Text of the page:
Senior women’s cross-country runner Megan Hogan was named Atlantic 10 Cross-Country Student-Athlete of the Year for the second time in a row Tuesday, but it’s not exactly time to celebrate.
She’s got another race this weekend, the NCAA Mid-Atlantic Regional Championship, but the 22-year-old has her sights set even higher than that.
“We’ve been working the past few months and now it’s time to decrease mileage and get rested up for these races. Regionals is more of a step to nationals, less than a huge race,” Hogan said. “It’s more of our region, mid-Atlantic; it’s really great competition. [We can] see what they’re doing, see where they’re at and how I play up against them.”
Hogan is confident, and she has reason to be. In 2008, she became the first GW runner to make it to the NCAA National Championship race. Last year, she made her second straight trip to the national championship, where she finished 27th out of 255 runners, and was the first-ever GW runner to be honored as an All-American.
This year, she set a conference record at the Atlantic 10 Championship late last month when she completed the 5K course in 16:56, making her the first-ever in the conference to finish in under 17 minutes. It’s an impressive accomplishment, but Hogan’s goals are loftier than A-10 honors.
“My goals are mostly for nationals,” Hogan said. “I would like to be top 10, at the very least.”
Hogan, who is a graduate student but is a senior in terms of her athletic eligibility, transferred to GW from Mount Ida College in Massachusetts. At Mount Ida, she played basketball freshman year and began running as a sophomore. She came to GW as an inexperienced runner and credits cross-country head coach Brian Beil with her transformation into an elite collegiate runner.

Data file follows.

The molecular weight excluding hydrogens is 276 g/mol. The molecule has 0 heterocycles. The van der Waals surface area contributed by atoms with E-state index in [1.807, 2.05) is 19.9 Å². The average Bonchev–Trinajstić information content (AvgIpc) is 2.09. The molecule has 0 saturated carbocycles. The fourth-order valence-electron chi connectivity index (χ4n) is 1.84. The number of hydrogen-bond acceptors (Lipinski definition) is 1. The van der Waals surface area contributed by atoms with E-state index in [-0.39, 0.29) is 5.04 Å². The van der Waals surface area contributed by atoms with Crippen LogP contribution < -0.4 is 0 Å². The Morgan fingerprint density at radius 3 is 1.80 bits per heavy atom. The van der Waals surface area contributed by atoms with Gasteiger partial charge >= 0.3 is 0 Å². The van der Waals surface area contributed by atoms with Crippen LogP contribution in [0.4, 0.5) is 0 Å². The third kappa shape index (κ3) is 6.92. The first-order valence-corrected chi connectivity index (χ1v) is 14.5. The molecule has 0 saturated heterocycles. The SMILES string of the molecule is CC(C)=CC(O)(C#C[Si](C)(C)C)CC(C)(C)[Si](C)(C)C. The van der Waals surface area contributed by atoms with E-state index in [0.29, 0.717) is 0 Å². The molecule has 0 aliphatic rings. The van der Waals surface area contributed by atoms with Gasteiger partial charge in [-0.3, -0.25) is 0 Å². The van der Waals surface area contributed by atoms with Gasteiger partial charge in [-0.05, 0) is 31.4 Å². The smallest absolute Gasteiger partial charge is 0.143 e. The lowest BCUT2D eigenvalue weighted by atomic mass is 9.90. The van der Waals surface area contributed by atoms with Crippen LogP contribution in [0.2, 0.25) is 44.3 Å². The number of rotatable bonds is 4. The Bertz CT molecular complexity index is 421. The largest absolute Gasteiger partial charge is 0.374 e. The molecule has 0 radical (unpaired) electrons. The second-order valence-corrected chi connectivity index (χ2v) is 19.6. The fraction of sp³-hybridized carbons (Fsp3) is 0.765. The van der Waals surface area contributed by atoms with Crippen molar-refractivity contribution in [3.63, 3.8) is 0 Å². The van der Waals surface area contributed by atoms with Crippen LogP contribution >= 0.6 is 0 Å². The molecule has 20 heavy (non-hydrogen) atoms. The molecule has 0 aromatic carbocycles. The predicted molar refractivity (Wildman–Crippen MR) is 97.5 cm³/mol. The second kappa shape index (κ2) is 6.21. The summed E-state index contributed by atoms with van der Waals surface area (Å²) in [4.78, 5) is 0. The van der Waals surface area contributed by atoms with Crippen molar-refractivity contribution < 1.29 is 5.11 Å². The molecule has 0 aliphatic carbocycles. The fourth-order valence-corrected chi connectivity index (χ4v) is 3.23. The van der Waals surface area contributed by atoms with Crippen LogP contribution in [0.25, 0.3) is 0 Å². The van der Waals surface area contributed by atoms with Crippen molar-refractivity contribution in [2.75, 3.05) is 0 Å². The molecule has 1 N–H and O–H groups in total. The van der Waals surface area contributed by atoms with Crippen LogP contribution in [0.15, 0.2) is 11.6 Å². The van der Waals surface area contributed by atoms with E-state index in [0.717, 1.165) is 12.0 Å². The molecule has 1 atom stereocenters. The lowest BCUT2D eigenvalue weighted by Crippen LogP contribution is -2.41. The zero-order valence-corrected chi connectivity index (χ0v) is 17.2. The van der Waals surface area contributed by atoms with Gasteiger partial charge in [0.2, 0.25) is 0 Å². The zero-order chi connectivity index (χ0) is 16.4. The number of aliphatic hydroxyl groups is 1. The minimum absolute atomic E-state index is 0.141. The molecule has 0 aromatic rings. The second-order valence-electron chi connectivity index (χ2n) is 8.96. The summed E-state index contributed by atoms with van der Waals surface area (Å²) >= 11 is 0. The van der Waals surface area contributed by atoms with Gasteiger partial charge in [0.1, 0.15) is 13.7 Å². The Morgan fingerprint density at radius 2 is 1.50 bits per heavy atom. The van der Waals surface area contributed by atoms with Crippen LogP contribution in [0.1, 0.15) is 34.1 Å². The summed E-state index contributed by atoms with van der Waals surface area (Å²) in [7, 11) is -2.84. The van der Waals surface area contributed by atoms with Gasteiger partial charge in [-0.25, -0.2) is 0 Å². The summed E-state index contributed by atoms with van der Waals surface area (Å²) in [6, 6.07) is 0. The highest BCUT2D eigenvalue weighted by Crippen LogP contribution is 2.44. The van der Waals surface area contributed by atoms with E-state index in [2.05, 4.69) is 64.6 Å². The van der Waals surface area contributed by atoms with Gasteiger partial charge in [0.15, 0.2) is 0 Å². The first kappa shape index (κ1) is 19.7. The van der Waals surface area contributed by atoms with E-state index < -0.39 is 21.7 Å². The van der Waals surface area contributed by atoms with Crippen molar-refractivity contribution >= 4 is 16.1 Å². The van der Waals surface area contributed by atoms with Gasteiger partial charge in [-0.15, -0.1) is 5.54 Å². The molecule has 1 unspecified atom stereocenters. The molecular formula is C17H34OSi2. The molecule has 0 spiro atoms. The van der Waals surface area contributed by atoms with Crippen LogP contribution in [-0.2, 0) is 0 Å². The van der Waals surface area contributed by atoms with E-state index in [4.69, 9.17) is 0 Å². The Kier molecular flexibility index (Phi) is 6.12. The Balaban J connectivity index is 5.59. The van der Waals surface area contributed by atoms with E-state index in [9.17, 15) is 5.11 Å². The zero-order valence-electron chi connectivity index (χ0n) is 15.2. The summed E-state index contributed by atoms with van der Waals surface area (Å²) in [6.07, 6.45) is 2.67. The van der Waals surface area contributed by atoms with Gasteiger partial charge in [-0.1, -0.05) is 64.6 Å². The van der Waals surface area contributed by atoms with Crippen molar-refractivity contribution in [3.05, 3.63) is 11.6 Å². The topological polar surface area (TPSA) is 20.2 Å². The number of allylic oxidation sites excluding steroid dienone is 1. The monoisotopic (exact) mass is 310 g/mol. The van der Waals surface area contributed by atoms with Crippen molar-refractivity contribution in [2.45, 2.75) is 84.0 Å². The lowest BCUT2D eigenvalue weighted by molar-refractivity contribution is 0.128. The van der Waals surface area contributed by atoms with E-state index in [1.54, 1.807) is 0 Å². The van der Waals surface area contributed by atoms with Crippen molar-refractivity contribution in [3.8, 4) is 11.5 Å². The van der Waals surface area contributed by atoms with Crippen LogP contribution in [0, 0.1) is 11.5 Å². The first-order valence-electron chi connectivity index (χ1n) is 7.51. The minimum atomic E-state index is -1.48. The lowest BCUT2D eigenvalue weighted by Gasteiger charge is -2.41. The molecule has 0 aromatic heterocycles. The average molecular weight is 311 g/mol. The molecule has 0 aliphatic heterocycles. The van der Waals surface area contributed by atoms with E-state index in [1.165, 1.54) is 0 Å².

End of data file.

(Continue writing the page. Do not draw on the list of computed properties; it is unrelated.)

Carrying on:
“My coach has basically done everything. I came into this program not even knowing what I was doing. I had no clue,” Hogan said. “Without everyone’s support, I would never be where I am at. I run for myself, but I run for all these people in my life, too.”
Beil praised Hogan’s commitment to her adopted sport and said he’s been amazed by her remarkable growth as a runner.
“She’s only been running for three years now. If you told anyone that you start a sport today and in three years you’ll be running against Olympic-caliber athletes. they wouldn’t believe you,” Beil said.
The head coach didn’t rule out his star runner as a potential national champion. With a wide-open field this season, Beil said, anything is possible.
“This year there is no real strong frontrunner in the country, so it’s wide open,” Beil said. “At nationals, you know, whoever has the best day is going to win it and certainly [Megan] is going to be in that pack.”